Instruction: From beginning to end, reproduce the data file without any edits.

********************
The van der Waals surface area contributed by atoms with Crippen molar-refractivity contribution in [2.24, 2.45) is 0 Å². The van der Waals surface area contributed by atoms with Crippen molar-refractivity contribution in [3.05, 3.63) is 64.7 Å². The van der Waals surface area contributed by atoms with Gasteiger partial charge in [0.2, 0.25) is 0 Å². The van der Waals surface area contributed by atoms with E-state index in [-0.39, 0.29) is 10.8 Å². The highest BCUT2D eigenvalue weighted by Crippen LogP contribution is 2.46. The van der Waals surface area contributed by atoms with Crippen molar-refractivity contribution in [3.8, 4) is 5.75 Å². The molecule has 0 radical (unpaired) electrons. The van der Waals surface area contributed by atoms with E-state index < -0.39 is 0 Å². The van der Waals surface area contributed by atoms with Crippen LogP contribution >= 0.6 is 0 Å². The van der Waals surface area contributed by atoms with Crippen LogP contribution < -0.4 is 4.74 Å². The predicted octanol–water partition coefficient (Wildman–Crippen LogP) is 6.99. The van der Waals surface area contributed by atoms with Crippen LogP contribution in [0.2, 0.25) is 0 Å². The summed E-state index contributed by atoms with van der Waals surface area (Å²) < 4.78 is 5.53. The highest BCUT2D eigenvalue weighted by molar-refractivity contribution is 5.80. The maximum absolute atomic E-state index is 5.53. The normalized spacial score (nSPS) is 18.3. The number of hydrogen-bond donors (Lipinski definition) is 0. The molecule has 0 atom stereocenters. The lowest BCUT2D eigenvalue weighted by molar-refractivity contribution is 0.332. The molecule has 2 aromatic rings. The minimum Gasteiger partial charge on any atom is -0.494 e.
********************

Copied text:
The van der Waals surface area contributed by atoms with Crippen molar-refractivity contribution in [2.24, 2.45) is 0 Å². The van der Waals surface area contributed by atoms with Crippen molar-refractivity contribution in [3.05, 3.63) is 64.7 Å². The van der Waals surface area contributed by atoms with Gasteiger partial charge in [0.2, 0.25) is 0 Å². The van der Waals surface area contributed by atoms with E-state index in [-0.39, 0.29) is 10.8 Å². The highest BCUT2D eigenvalue weighted by Crippen LogP contribution is 2.46. The van der Waals surface area contributed by atoms with Crippen molar-refractivity contribution in [3.8, 4) is 5.75 Å². The molecule has 0 radical (unpaired) electrons. The van der Waals surface area contributed by atoms with E-state index < -0.39 is 0 Å². The van der Waals surface area contributed by atoms with Crippen LogP contribution >= 0.6 is 0 Å². The van der Waals surface area contributed by atoms with Crippen LogP contribution < -0.4 is 4.74 Å². The predicted octanol–water partition coefficient (Wildman–Crippen LogP) is 6.99. The van der Waals surface area contributed by atoms with Crippen LogP contribution in [0.2, 0.25) is 0 Å². The summed E-state index contributed by atoms with van der Waals surface area (Å²) < 4.78 is 5.53. The highest BCUT2D eigenvalue weighted by molar-refractivity contribution is 5.80. The maximum absolute atomic E-state index is 5.53. The normalized spacial score (nSPS) is 18.3. The number of hydrogen-bond donors (Lipinski definition) is 0. The molecule has 0 atom stereocenters. The lowest BCUT2D eigenvalue weighted by molar-refractivity contribution is 0.332. The molecule has 2 aromatic rings. The minimum Gasteiger partial charge on any atom is -0.494 e.